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Do you consider the glycemic index of foods in your meal planning?


Yes, always






Yes, sometimes












I've never heard of the glycemic index






Do you consider the glycemic index of foods in your meal planning?

Poll dates: January 20 - 27, 2002
Total Votes: 664

The glycemic index is a measure of how much a food increases blood sugar after eaten. For example, some people find that a food raisess their blood sugar more than another food, even though the two foods have the same carbohydrate content. The food that causes the larger increase is said to have a higher glycemic index.

While many people find the glycemic index helpful in their meal planning, a study published in 1999, entitled Carbohydrate Counting Works Regardless of Amount of Carbohyrdate Eaten, found that the glycemic index of foods did not affect pre-meal insulin requirements. Furthermore, new ADA guidelines on diabetes and nutrition discount the effect of the glycemic index on diabetes control:

Although low glycemic index diets may reduce postprandial glycemia, the ability of individuals to maintain these diets long-term (and therefore achieve glycemic benefit) has not been established. The available studies in persons with type 1 diabetes in which low glycemic index diets were compared with high glycemic index diets (study length from 12 days to 6 weeks) do not provide convincing evidence of benefit.1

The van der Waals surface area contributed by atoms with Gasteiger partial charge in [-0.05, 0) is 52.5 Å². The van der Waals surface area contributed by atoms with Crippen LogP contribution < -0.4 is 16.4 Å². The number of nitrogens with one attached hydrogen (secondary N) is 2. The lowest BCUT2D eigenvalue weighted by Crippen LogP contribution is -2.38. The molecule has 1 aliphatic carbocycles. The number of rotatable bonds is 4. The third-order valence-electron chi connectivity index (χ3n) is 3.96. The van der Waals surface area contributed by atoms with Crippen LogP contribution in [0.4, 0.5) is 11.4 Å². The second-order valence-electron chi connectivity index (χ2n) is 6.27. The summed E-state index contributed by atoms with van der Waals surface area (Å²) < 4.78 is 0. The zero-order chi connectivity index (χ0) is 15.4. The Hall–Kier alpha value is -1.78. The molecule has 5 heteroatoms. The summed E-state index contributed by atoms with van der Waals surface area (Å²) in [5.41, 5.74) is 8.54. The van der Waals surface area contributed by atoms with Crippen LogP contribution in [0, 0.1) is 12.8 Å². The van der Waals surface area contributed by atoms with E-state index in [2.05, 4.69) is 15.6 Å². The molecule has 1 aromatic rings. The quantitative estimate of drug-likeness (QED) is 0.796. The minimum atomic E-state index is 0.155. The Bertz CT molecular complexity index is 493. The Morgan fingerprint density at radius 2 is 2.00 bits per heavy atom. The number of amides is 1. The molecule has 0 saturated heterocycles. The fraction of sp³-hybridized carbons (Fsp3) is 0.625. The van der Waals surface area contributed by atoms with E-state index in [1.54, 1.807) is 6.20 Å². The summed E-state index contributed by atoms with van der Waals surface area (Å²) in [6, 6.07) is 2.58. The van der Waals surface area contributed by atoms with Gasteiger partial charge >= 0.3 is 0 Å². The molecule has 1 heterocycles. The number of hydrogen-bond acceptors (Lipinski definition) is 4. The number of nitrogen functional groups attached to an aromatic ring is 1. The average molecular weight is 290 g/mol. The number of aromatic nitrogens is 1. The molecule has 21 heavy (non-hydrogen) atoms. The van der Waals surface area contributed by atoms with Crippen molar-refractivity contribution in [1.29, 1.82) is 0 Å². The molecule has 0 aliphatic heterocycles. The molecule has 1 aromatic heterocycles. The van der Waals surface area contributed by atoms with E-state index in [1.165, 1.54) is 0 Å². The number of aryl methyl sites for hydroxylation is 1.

This table compares the results of this poll with an identical poll conducted in January 2000:

Answer  2002   2000 
Yes, always 9% 12%
Yes, sometimes 21% 17%
No 32% 22%
Not heard of glycemic index 36% 47%

For more information, see The Glycemic Index by Rick Mendosa.

1Evidence-Based Nutrition Principles and Recommendations for the Treatment and Prevention of Diabetes and Related Complications, Diabetes Care 25:202-212, 2002

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Last Updated: Wednesday March 16, 2005 16:37:04
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